Dr Gannon: I am currently a postdoc working with Saurabh Mehta in the Division of Nutritional Sciences at Cornell University. I have a diverse scientific training that has been guided by trying to have a positive impact on human health and well-being. I focused on biochemistry and mathematics as an undergraduate (Marquette University, Milwaukee, WI, USA) and then did my PhD in Nutritional Sciences with a certificate in global health (University of Wisconsin-Madison, USA). I was fortunate to have had opportunities to work with international partners including as an intern in the Department of Nutrition for Health and Development at the World Health Organization and as a technical assistant for the International Atomic Energy Agency for nutrition related projects. My research mission is to empower individuals and communities, large and small, to use the best available science, technology and evidence to improve their lives, with an emphasis on health and well-being as key priorities.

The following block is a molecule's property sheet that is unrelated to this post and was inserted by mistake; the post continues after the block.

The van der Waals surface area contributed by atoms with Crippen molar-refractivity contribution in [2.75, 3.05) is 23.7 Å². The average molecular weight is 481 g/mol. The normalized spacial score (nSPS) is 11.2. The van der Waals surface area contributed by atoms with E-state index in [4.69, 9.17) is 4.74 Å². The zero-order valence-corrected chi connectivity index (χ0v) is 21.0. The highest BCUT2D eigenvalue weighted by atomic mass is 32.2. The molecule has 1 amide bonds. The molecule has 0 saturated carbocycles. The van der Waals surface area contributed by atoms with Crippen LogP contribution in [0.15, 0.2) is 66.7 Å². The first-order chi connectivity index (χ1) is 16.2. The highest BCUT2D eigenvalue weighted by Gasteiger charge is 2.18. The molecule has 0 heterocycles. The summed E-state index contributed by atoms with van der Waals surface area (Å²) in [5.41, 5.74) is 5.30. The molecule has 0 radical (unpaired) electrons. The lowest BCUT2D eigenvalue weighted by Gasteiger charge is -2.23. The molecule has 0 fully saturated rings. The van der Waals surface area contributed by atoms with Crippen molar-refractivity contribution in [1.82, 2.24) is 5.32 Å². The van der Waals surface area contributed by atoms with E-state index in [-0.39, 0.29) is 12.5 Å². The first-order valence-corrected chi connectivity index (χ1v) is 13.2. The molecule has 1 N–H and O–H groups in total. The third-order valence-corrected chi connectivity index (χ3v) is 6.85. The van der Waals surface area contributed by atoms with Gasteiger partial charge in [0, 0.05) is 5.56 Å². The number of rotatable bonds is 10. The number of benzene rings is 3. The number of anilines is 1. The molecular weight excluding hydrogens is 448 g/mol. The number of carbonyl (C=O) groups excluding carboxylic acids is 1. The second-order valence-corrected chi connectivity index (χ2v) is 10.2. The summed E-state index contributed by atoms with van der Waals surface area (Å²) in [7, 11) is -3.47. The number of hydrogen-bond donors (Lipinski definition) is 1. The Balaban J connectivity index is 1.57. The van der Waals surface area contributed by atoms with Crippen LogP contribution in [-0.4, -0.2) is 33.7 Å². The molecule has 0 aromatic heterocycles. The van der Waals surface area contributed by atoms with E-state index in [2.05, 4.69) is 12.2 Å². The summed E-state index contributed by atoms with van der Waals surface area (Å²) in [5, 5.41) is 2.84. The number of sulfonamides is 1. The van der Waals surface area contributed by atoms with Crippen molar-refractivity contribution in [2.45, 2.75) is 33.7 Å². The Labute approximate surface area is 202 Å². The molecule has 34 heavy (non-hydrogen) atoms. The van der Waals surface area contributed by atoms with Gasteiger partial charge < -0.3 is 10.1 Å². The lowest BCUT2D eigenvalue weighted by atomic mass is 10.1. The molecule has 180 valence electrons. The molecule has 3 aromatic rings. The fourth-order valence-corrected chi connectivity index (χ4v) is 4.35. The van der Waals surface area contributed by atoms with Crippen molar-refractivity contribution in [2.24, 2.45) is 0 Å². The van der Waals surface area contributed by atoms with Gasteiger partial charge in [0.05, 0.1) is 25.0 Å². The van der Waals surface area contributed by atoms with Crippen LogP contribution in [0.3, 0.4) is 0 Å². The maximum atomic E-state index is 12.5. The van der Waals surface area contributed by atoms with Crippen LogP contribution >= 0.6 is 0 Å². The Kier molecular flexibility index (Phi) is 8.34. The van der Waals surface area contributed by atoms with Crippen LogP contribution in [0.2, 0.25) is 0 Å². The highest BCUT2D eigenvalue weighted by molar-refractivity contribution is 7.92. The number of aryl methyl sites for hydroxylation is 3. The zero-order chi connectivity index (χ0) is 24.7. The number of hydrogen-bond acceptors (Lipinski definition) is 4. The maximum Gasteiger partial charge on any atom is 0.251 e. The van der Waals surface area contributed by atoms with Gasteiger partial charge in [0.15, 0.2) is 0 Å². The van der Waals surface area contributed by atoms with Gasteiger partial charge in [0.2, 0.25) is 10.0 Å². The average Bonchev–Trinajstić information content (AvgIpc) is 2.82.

Q) What was the background of your research work?
Dr Gannon: Our research group is generally interested in facilitating easier biomarker assessment methods including point-of-care assays and saliva/urine sampling. Standard blood sampling and analysis has numerous draw backs ranging from the difficulty in accessing these tests, time delays until result and resources and personnel required to run tests. These issues are especially challenging for vulnerable populations that we are most interested in.
We are also focused on facilitating determination of inflammation. Inflammation is the body’s response to a number of different stimuli. During strong stimuli, such as infections or trauma, there is a strong inflammatory response. However, low-grade, chronic inflammation can result from continuous exposure to contaminated food and water, or conditions such as obesity.